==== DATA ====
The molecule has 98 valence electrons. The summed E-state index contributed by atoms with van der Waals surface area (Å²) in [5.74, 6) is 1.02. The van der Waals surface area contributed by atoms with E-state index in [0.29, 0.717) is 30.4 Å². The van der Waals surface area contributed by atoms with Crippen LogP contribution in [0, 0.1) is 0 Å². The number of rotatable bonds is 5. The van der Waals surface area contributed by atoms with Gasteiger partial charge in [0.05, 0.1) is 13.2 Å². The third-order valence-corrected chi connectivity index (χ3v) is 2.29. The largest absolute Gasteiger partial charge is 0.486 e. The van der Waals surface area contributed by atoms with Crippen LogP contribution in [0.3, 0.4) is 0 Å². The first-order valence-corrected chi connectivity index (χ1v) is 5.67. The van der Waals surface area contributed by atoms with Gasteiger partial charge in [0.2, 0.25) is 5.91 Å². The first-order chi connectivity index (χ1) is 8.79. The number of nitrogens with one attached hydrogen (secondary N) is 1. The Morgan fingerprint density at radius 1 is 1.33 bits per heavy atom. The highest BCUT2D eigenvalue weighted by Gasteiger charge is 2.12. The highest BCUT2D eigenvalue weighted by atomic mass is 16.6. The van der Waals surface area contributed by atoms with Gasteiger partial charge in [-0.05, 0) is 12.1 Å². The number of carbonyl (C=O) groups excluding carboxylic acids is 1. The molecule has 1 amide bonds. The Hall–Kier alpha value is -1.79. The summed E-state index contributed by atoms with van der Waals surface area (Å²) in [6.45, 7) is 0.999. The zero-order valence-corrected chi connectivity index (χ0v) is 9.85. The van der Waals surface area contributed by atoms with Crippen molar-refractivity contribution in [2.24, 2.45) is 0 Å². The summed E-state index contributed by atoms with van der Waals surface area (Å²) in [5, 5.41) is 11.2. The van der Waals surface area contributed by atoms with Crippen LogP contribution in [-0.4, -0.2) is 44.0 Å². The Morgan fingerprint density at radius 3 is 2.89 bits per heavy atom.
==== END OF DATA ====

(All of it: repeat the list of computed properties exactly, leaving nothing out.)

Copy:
The molecule has 98 valence electrons. The summed E-state index contributed by atoms with van der Waals surface area (Å²) in [5.74, 6) is 1.02. The van der Waals surface area contributed by atoms with E-state index in [0.29, 0.717) is 30.4 Å². The van der Waals surface area contributed by atoms with Crippen LogP contribution in [0, 0.1) is 0 Å². The number of rotatable bonds is 5. The van der Waals surface area contributed by atoms with Gasteiger partial charge in [0.05, 0.1) is 13.2 Å². The third-order valence-corrected chi connectivity index (χ3v) is 2.29. The largest absolute Gasteiger partial charge is 0.486 e. The van der Waals surface area contributed by atoms with Crippen LogP contribution in [0.3, 0.4) is 0 Å². The first-order valence-corrected chi connectivity index (χ1v) is 5.67. The van der Waals surface area contributed by atoms with Gasteiger partial charge in [0.2, 0.25) is 5.91 Å². The first-order chi connectivity index (χ1) is 8.79. The number of nitrogens with one attached hydrogen (secondary N) is 1. The Morgan fingerprint density at radius 1 is 1.33 bits per heavy atom. The highest BCUT2D eigenvalue weighted by Gasteiger charge is 2.12. The highest BCUT2D eigenvalue weighted by atomic mass is 16.6. The van der Waals surface area contributed by atoms with Gasteiger partial charge in [-0.05, 0) is 12.1 Å². The number of carbonyl (C=O) groups excluding carboxylic acids is 1. The molecule has 1 amide bonds. The Hall–Kier alpha value is -1.79. The summed E-state index contributed by atoms with van der Waals surface area (Å²) in [6.45, 7) is 0.999. The zero-order valence-corrected chi connectivity index (χ0v) is 9.85. The van der Waals surface area contributed by atoms with Crippen molar-refractivity contribution in [2.24, 2.45) is 0 Å². The summed E-state index contributed by atoms with van der Waals surface area (Å²) in [5, 5.41) is 11.2. The van der Waals surface area contributed by atoms with Crippen LogP contribution in [-0.4, -0.2) is 44.0 Å². The Morgan fingerprint density at radius 3 is 2.89 bits per heavy atom.